Green beauty fans may be disheartened to learn that there can be harmful ingredients in natural skincare products.
Although I’ve spent a good deal time researching what synthetic ingredients we should avoid putting on our skin, I haven’t spent much time looking into the safety of the most common natural alternatives. Even though I know the naturalness of an ingredient doesn’t determine its safety or effectiveness, I am certainly more drawn to natural or minimally processed products. After all, the vast majority of natural cosmetic and skincare companies have made the choice to be natural because they have consumer safety in mind.
There are a few ingredients that, while natural and supported with buckets of anecdotal evidence, may not actually be as safe as we think. The words linalool, linalyl acetate, and limonene may not ring a bell, but there’s a good chance that these components are present in some (or many) of your skincare products, especially if you’re a natural beauty junkie like me. In layman’s terms, we’re talking lemon oil and lavender oil.
Yes, lavender. Before I jump into the details, let me say that I’ve used and recommended lavender oil for years—both in natural skincare products and DIY concoctions. There is some serious love for lavender oil both in and out of the natural beauty community. Its aromatherapy properties are well-documented, and many of us associate lavender with soothing our nerves as well as our skin.
Likewise, lemon oil is a beloved natural ingredient. A popular ingredient for brightening patches hyper-pigmentation and fighting acne, lemon pops up in everything from anti-aging to acne-fighting treatments. Not to mention a whiff of its crisp fragrance instantly lifts the mood.
The Deal with Lavender
Since I try to inform myself about the ingredients in my DIY projects, I’ve looked up lavender in several aromatherapy handbooks, and each concurs that lavender is “non-sensitizing” and “non-irritating.” Peer-reviewed studies have found otherwise, however. Well, sort of. Lavender won’t likely sensitize skin in a noticeable way–the way that a chemical peel might–but repeated use of lavender oil may damage skin over time.
In particular, linalool and linalyl acetate, the two main components of lavender oil, can be cytotoxic: in a concentration of .25%, these components cause cell death. (.25% is a fairly small concentration considering that the standard recommended concentration for essential oils is .5%-1%.) A 1991 study found that lavender damages fibroblasts, the cells responsible for producing collagen. Just as alarming, linalool and linalyl acetate oxidize when exposed to air, a process that makes the components potentially more irritating to skin (even if that irritation is invisible).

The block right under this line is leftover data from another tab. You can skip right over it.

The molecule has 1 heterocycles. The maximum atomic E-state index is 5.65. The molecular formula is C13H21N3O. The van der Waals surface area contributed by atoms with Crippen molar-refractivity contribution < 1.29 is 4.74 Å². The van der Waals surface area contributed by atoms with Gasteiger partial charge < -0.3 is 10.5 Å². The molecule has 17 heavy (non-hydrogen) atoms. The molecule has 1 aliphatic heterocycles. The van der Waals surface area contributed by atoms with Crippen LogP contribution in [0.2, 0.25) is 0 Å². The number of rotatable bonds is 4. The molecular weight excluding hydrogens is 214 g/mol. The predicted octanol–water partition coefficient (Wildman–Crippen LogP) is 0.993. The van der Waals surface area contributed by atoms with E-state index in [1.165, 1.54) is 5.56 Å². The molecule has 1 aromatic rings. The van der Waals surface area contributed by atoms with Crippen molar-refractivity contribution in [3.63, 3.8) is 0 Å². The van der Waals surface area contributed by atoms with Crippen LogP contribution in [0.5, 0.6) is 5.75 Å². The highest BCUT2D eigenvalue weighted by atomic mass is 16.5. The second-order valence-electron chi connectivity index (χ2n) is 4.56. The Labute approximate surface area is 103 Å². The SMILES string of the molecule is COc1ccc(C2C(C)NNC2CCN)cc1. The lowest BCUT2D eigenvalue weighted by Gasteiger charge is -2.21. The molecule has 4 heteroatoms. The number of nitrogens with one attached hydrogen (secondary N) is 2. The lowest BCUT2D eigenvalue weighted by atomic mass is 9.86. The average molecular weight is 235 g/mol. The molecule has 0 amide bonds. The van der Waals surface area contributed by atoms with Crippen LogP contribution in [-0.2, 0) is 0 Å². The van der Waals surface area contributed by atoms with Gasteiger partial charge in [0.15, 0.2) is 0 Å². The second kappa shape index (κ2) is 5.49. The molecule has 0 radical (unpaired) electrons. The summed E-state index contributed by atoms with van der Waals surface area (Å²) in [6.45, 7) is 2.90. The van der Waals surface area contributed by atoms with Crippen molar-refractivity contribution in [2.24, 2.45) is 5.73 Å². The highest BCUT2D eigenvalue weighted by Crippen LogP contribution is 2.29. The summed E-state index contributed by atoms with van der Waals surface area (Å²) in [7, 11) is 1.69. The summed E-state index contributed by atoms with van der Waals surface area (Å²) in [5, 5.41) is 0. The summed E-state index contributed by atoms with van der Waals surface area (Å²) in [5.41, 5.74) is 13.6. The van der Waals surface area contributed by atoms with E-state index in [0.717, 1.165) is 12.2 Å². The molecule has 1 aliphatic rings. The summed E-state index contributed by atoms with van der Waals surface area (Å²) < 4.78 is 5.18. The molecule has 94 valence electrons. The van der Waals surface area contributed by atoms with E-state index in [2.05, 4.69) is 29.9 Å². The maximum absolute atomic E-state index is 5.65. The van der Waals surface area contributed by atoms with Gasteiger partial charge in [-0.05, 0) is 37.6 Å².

FYI: Linalool is also present in coriander.
The Deal with Lemon
At least with lemon, most of us understand that citrus is more ostensibly be irritating (who hasn’t felt the burn from a squirt of lemon juice in the eye—or the way handling a fresh lemon near a fresh paper cut can sting like the dickens?). Nonetheless, given lemon’s ability to disinfect and brighten skin, it seems like a natural choice for treating acne and post-acne marks. Furthermore, many of us may admit to believing that problem skin needs to be treated with something kind of intense and astringent—like lemon juice or lemon oil. I certainly believed this at one point!
Unfortunately, despite lemon’s antioxidant components, lemon may not be worth putting on your skin thanks to limonene. Variations of limonene are present in citrus, pine, and mint. This fragrance component is associated with contact dermatitis. Also, limonene enhances the penetration of other ingredients, which can be a bad thing if the product contains other sensitizing ingredients like alcohol or witch hazel.
A Safer Alternative
Chamomile essential oil is a soothing oil without the hidden risks that accompany lavender (finally, science has some good news about essential oils in our beauty products!). Described as having “moderate” antioxidant and antimicrobial properties, chamomile really shines when it comes to its anti-inflammatory abilities.
Even though I try to do my best to use exclusively vegan, cruelty-free, and healthy products, my skincare arsenal isn’t perfect—which is especially apparent now that I know (more of) the truth about lavender and lemon. Because I don’t want to make myself crazy, I’m not going to stress the lavender or lemon in products I already have. Moving forward, I’ll be vigilant about shopping for products that have no (or very limited) lavender and citrus—at least concerning products that cover my face or a large part of my body. When it comes to lavender in a natural perfume blend, however, I probably won’t try too hard to avoid that.
Your thoughts, Dumplings? Were you surprised (and bummed) to learn about the risks associated with lemon and lavender oils?
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Photo: Kaboompics, Mary Hood Luttrell